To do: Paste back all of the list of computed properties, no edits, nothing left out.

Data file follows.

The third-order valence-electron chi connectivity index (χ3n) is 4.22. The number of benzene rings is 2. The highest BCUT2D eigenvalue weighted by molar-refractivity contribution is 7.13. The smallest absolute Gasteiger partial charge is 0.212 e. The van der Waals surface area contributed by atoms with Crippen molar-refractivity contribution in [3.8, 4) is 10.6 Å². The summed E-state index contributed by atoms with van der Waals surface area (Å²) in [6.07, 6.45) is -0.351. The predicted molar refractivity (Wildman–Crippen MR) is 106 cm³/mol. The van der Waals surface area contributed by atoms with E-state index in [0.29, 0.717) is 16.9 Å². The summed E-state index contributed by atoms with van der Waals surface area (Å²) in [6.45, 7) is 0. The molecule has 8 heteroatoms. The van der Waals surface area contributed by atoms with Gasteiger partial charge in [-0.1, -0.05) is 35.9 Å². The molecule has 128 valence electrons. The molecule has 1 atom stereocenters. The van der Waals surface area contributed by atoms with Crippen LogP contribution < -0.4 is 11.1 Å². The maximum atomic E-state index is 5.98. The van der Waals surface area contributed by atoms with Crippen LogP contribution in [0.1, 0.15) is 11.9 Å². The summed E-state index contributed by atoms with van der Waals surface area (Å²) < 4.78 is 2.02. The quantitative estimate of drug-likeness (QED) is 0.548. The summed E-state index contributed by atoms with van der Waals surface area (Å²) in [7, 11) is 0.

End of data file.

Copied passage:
The third-order valence-electron chi connectivity index (χ3n) is 4.22. The number of benzene rings is 2. The highest BCUT2D eigenvalue weighted by molar-refractivity contribution is 7.13. The smallest absolute Gasteiger partial charge is 0.212 e. The van der Waals surface area contributed by atoms with Crippen molar-refractivity contribution in [3.8, 4) is 10.6 Å². The summed E-state index contributed by atoms with van der Waals surface area (Å²) in [6.07, 6.45) is -0.351. The predicted molar refractivity (Wildman–Crippen MR) is 106 cm³/mol. The van der Waals surface area contributed by atoms with E-state index in [0.29, 0.717) is 16.9 Å². The summed E-state index contributed by atoms with van der Waals surface area (Å²) in [6.45, 7) is 0. The molecule has 8 heteroatoms. The van der Waals surface area contributed by atoms with Gasteiger partial charge in [-0.1, -0.05) is 35.9 Å². The molecule has 128 valence electrons. The molecule has 1 atom stereocenters. The van der Waals surface area contributed by atoms with Crippen LogP contribution < -0.4 is 11.1 Å². The maximum atomic E-state index is 5.98. The van der Waals surface area contributed by atoms with Crippen LogP contribution in [0.1, 0.15) is 11.9 Å². The summed E-state index contributed by atoms with van der Waals surface area (Å²) < 4.78 is 2.02. The quantitative estimate of drug-likeness (QED) is 0.548. The summed E-state index contributed by atoms with van der Waals surface area (Å²) in [7, 11) is 0.